NFL Draft Defensive Tackle Rankings 2020: From The College Perspective

Credit: Jeff Blake-USA TODAY Sports

NFL Draft Defensive Tackle Rankings 2020: From The College Perspective

2020 NFL Draft

NFL Draft Defensive Tackle Rankings 2020: From The College Perspective

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Who are the defensive tackles who’ll matter in the 2020 NFL Draft, and what’s the college perspective on all of the top prospects?


2020 NFL Draft Defensive Tackle Rankings

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It’s an okay group of tackles with a few superstars up top and a whole slew of promising-to-terrific starting prospects right after. It’s an amazingly athletic group of big men who can do a little of everything right, but there aren’t many Coke machines – gigantic guys who’ll just sit there and take up space, in a good way – and the power isn’t the same as it’s been in the last few years. Even so, this is a good class to get excited about.

From the college perspective, here are the top defensive tackles in your 2020 NFL Draft, starting with the ones who’ll be in the mix, and then diving into the five who’ll actually matter over the next ten years of the pro football world.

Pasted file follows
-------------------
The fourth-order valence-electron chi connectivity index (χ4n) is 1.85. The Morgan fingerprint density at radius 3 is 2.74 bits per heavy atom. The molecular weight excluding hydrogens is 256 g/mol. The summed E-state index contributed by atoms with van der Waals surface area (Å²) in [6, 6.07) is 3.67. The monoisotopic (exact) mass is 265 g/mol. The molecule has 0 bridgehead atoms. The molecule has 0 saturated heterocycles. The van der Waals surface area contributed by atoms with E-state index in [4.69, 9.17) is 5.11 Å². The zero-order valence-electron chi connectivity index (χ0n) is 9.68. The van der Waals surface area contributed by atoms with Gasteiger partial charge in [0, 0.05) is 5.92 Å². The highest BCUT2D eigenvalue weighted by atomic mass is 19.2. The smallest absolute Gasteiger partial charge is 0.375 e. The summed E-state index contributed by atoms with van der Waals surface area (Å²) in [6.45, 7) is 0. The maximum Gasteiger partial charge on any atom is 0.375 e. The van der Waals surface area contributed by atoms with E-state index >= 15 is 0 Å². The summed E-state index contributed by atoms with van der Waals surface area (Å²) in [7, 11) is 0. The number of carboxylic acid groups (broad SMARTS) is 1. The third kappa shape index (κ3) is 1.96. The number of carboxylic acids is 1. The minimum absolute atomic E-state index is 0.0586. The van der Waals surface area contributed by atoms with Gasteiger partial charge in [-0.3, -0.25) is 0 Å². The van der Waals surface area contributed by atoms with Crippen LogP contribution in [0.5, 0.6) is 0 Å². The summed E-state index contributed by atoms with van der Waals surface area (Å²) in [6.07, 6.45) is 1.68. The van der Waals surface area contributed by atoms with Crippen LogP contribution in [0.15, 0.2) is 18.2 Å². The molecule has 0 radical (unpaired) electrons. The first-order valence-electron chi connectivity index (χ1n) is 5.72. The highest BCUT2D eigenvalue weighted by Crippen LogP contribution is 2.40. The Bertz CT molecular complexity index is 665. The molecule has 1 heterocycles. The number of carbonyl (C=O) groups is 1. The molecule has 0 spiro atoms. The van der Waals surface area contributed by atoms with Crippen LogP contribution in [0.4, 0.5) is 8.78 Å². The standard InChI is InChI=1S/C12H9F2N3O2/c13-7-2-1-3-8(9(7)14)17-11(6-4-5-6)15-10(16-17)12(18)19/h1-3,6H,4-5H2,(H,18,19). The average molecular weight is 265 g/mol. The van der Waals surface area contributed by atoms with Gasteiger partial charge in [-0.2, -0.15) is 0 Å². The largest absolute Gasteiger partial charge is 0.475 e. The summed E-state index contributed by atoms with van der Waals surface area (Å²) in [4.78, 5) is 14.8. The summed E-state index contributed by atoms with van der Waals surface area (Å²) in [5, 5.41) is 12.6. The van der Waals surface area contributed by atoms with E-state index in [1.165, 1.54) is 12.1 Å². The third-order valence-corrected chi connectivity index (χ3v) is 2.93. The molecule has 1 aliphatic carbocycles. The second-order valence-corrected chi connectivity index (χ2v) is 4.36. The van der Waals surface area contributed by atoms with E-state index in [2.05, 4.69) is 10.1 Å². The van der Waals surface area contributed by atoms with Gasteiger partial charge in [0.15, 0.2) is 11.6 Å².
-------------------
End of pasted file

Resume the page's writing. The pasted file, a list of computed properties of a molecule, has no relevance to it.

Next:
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15. Larrell Murchison, NC State

Size: 6-2, 297

The Good: Extremely athletic and quick, he might be undersized, but he can move. Always working and always grinding, he’s a producer who came up with 80 tackles with 11 sacks and 20 tackles for loss in his two seasons. He’ll never take a play off.

The Not-So-Good: He’s just not quite big enough. The bulk is missing to avoid getting bullied around by the power blockers. For his good combine numbers, he’s not quite as smooth as you might like for an athletic tackle.

NFL Draft College Perspective Thought: Make him a part of your rotation and he’ll be fine. He’ll never be an anchor or a power tackle against the run, but he’ll always bring it. He can be a playmaker in the backfield at a good mid-round value.

Projected Round: Fifth


14. Raequan Williams, Michigan State

Size: 6-4, 308

The Good: One of the main men on a good MSU line over the last four seasons, he made 157 tackles with 11.5 tackles for loss and 29 tackles for loss. With great length and anticipation, he became great at batting down passes as his career went on. He’s got good enough skills to do just about everything you want in an NFL defensive tackle.

The Not-So-Good: He doesn’t do any one thing at a high NFL level. He’s got enough quickness and power to get by, but he’s not going to be anyone’s anchor and needs to be a part of a rotation.

NFL Draft College Perspective Thought: There’s enough to his game to take him in the middle rounds and expect enough versatility and skill to be a great part of a line. He might be a backup, but he’s got starting traits with the upside to surprise a bit if he’s surrounded by good bulk.

Projected Round: Fifth


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13. Rashard Lawrence, LSU

Size: 6-2, 308